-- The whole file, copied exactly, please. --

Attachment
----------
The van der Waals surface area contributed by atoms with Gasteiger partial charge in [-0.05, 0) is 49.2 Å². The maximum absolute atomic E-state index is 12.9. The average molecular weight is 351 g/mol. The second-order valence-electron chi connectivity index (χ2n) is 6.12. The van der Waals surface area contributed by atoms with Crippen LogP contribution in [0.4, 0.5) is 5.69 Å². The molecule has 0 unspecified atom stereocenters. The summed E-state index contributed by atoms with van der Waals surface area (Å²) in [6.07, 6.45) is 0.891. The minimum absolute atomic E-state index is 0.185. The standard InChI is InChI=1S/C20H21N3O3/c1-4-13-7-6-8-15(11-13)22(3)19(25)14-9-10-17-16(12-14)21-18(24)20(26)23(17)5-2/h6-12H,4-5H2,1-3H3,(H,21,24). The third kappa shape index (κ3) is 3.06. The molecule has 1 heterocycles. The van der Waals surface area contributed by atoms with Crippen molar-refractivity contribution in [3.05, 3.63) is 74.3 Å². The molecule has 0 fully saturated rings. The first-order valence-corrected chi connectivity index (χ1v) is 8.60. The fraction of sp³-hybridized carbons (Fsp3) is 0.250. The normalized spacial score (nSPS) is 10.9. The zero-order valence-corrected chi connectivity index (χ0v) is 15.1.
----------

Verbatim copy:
The van der Waals surface area contributed by atoms with Gasteiger partial charge in [-0.05, 0) is 49.2 Å². The maximum absolute atomic E-state index is 12.9. The average molecular weight is 351 g/mol. The second-order valence-electron chi connectivity index (χ2n) is 6.12. The van der Waals surface area contributed by atoms with Crippen LogP contribution in [0.4, 0.5) is 5.69 Å². The molecule has 0 unspecified atom stereocenters. The summed E-state index contributed by atoms with van der Waals surface area (Å²) in [6.07, 6.45) is 0.891. The minimum absolute atomic E-state index is 0.185. The standard InChI is InChI=1S/C20H21N3O3/c1-4-13-7-6-8-15(11-13)22(3)19(25)14-9-10-17-16(12-14)21-18(24)20(26)23(17)5-2/h6-12H,4-5H2,1-3H3,(H,21,24). The third kappa shape index (κ3) is 3.06. The molecule has 1 heterocycles. The van der Waals surface area contributed by atoms with Crippen molar-refractivity contribution in [3.05, 3.63) is 74.3 Å². The molecule has 0 fully saturated rings. The first-order valence-corrected chi connectivity index (χ1v) is 8.60. The fraction of sp³-hybridized carbons (Fsp3) is 0.250. The normalized spacial score (nSPS) is 10.9. The zero-order valence-corrected chi connectivity index (χ0v) is 15.1.